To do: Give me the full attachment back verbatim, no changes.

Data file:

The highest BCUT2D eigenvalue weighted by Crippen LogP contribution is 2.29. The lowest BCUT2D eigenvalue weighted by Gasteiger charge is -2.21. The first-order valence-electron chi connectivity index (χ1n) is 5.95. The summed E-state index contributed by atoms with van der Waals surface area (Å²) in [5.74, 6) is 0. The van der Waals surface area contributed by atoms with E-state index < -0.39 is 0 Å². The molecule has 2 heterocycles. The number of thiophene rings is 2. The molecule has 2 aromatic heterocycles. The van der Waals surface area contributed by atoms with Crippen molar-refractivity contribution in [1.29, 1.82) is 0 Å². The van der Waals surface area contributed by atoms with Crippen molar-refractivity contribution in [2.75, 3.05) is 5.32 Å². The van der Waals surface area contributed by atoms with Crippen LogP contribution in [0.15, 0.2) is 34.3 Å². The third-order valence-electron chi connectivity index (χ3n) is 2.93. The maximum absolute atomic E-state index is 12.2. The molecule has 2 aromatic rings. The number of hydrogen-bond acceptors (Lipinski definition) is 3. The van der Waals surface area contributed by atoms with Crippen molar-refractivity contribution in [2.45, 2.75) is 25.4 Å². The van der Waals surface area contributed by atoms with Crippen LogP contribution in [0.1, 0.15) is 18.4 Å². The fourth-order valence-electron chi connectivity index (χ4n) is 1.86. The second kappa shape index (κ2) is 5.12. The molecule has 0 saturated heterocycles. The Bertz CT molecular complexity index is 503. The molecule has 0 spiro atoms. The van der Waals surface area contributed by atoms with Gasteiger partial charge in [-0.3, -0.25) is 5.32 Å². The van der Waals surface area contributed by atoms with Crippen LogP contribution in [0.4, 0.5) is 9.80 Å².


The highest BCUT2D eigenvalue weighted by Crippen LogP contribution is 2.29. The lowest BCUT2D eigenvalue weighted by Gasteiger charge is -2.21. The first-order valence-electron chi connectivity index (χ1n) is 5.95. The summed E-state index contributed by atoms with van der Waals surface area (Å²) in [5.74, 6) is 0. The van der Waals surface area contributed by atoms with E-state index < -0.39 is 0 Å². The molecule has 2 heterocycles. The number of thiophene rings is 2. The molecule has 2 aromatic heterocycles. The van der Waals surface area contributed by atoms with Crippen molar-refractivity contribution in [1.29, 1.82) is 0 Å². The van der Waals surface area contributed by atoms with Crippen molar-refractivity contribution in [2.75, 3.05) is 5.32 Å². The van der Waals surface area contributed by atoms with Crippen LogP contribution in [0.15, 0.2) is 34.3 Å². The third-order valence-electron chi connectivity index (χ3n) is 2.93. The maximum absolute atomic E-state index is 12.2. The molecule has 2 aromatic rings. The number of hydrogen-bond acceptors (Lipinski definition) is 3. The van der Waals surface area contributed by atoms with Crippen molar-refractivity contribution in [2.45, 2.75) is 25.4 Å². The van der Waals surface area contributed by atoms with Crippen LogP contribution in [0.1, 0.15) is 18.4 Å². The fourth-order valence-electron chi connectivity index (χ4n) is 1.86. The second kappa shape index (κ2) is 5.12. The molecule has 0 saturated heterocycles. The Bertz CT molecular complexity index is 503. The molecule has 0 spiro atoms. The van der Waals surface area contributed by atoms with Gasteiger partial charge in [-0.3, -0.25) is 5.32 Å². The van der Waals surface area contributed by atoms with Crippen LogP contribution in [0.4, 0.5) is 9.80 Å².